A blog dealing with either the joy of cinema or the agony of cinema--nothing in between.
Sunday, April 17, 2011
Cary Grant: A Class Apart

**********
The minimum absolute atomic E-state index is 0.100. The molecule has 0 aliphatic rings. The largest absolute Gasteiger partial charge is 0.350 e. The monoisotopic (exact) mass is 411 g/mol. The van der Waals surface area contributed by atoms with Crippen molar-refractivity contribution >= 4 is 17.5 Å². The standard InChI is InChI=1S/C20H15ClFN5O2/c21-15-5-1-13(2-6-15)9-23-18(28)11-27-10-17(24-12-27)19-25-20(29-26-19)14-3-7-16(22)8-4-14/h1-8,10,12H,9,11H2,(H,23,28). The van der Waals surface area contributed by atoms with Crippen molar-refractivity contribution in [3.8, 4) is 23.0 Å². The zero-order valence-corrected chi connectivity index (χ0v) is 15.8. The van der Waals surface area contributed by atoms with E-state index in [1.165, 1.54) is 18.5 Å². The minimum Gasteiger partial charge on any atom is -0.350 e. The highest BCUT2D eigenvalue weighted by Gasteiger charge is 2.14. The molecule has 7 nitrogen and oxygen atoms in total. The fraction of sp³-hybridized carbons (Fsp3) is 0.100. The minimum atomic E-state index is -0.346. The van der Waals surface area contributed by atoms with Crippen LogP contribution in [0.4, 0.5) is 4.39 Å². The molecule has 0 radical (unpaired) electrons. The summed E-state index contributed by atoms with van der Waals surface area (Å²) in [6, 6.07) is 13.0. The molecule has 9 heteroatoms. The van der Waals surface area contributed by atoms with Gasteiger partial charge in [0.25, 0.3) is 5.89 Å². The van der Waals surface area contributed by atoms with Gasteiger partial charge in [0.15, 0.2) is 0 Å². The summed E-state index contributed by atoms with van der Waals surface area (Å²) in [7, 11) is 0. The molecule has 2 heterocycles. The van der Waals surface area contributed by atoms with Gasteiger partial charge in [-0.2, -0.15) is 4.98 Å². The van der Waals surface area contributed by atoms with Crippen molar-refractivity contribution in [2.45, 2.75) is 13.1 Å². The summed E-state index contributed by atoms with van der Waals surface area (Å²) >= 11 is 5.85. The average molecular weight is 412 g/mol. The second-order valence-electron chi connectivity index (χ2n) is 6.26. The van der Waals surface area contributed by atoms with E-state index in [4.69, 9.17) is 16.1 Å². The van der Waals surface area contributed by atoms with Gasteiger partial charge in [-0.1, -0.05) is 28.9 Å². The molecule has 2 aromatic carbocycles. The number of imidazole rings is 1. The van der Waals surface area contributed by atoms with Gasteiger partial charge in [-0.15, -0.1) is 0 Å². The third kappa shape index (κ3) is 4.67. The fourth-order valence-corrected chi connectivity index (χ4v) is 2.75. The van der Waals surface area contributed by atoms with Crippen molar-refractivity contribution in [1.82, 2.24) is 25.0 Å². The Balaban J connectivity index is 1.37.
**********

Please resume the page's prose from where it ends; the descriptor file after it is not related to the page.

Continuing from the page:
Cary Grant was an inimitable leading man, bringing grace, humor, talent, and class to the big screen. Cary Grant: A Class Apart offers a humanistic portrait of the debonair star, and strips away any public preconceptions held about him. Grant was born to lower class parents in Bristol, England in 1904. As a child, his mother suffered from a mental disorder and would leave Grant, something that would haunt him for the rest of his life. After joining the vaudeville circuit and making his way to American where he would continue stage acting, Cary's dogged determinedness would eventually land him in Hollywood on the big screen where he would rapidly ascend to be the country's foremost star. Through interviews with friends, wives, costars and others we gain a clear picture of his career and personal life. We follow his successes and the relationships he made with leading ladies and the bonds he made with his directors. We learn how he was the master of his own career, as he guided down often success and the occasional failures. Examples of his charity are evident, like when he donated his entire salary for The Philadelphia Story to the British War effort. Then there are also the scandals and rumors that come with the territory such as a supposed affair with fellow actor Randolph Scott, his advocacy of LSD before it was made illegal, his many failed marriages, as well as his affair with Sophia Loren. We also learn that his personal life may have been in contrast to the one he projected on the screen, something he may have had a difficult time with. With narration by Helen Mirren, this is a fine portrait of a man who created an unmatched presence on the screen.